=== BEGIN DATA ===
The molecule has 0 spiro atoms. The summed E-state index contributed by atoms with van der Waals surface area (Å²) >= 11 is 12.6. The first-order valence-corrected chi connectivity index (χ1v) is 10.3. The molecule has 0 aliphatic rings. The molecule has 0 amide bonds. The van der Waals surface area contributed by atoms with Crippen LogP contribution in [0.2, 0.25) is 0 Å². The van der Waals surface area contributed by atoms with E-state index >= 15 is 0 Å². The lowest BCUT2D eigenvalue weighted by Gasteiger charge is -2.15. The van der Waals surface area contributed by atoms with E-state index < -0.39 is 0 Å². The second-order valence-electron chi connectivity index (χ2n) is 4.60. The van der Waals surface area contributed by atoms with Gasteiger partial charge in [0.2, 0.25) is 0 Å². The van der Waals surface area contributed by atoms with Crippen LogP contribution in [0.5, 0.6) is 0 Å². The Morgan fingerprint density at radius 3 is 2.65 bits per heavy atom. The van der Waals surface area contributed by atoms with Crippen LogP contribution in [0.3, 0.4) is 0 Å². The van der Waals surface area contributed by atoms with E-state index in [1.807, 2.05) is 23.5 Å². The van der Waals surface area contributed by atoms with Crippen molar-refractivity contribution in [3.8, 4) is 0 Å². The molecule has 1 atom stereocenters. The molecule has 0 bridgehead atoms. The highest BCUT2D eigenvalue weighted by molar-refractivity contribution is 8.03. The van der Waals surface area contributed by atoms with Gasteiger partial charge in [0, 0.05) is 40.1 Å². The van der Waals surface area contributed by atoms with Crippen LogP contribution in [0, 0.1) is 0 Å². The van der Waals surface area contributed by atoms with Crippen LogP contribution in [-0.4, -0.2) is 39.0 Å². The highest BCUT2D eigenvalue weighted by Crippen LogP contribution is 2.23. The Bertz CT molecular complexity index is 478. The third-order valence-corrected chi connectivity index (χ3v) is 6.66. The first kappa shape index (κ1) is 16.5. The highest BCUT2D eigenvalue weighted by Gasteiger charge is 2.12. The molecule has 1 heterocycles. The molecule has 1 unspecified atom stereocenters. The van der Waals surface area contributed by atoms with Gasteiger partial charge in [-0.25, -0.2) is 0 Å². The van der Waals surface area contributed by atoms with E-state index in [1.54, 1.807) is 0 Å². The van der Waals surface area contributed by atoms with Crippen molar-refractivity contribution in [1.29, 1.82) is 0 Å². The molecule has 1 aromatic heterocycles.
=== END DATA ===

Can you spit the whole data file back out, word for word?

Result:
The molecule has 0 spiro atoms. The summed E-state index contributed by atoms with van der Waals surface area (Å²) >= 11 is 12.6. The first-order valence-corrected chi connectivity index (χ1v) is 10.3. The molecule has 0 aliphatic rings. The molecule has 0 amide bonds. The van der Waals surface area contributed by atoms with Crippen LogP contribution in [0.2, 0.25) is 0 Å². The van der Waals surface area contributed by atoms with E-state index >= 15 is 0 Å². The lowest BCUT2D eigenvalue weighted by Gasteiger charge is -2.15. The van der Waals surface area contributed by atoms with E-state index < -0.39 is 0 Å². The second-order valence-electron chi connectivity index (χ2n) is 4.60. The van der Waals surface area contributed by atoms with Gasteiger partial charge in [0.2, 0.25) is 0 Å². The van der Waals surface area contributed by atoms with Crippen LogP contribution in [0.5, 0.6) is 0 Å². The Morgan fingerprint density at radius 3 is 2.65 bits per heavy atom. The van der Waals surface area contributed by atoms with Crippen LogP contribution in [0.3, 0.4) is 0 Å². The van der Waals surface area contributed by atoms with E-state index in [1.807, 2.05) is 23.5 Å². The van der Waals surface area contributed by atoms with Crippen molar-refractivity contribution in [3.8, 4) is 0 Å². The molecule has 1 atom stereocenters. The molecule has 0 bridgehead atoms. The highest BCUT2D eigenvalue weighted by molar-refractivity contribution is 8.03. The van der Waals surface area contributed by atoms with Gasteiger partial charge in [0, 0.05) is 40.1 Å². The van der Waals surface area contributed by atoms with Crippen LogP contribution in [0, 0.1) is 0 Å². The van der Waals surface area contributed by atoms with Crippen LogP contribution in [-0.4, -0.2) is 39.0 Å². The highest BCUT2D eigenvalue weighted by Crippen LogP contribution is 2.23. The Bertz CT molecular complexity index is 478. The third-order valence-corrected chi connectivity index (χ3v) is 6.66. The first kappa shape index (κ1) is 16.5. The highest BCUT2D eigenvalue weighted by Gasteiger charge is 2.12. The molecule has 1 heterocycles. The molecule has 1 unspecified atom stereocenters. The van der Waals surface area contributed by atoms with Gasteiger partial charge in [-0.25, -0.2) is 0 Å². The van der Waals surface area contributed by atoms with E-state index in [1.54, 1.807) is 0 Å². The van der Waals surface area contributed by atoms with Crippen molar-refractivity contribution in [1.29, 1.82) is 0 Å². The molecule has 1 aromatic heterocycles.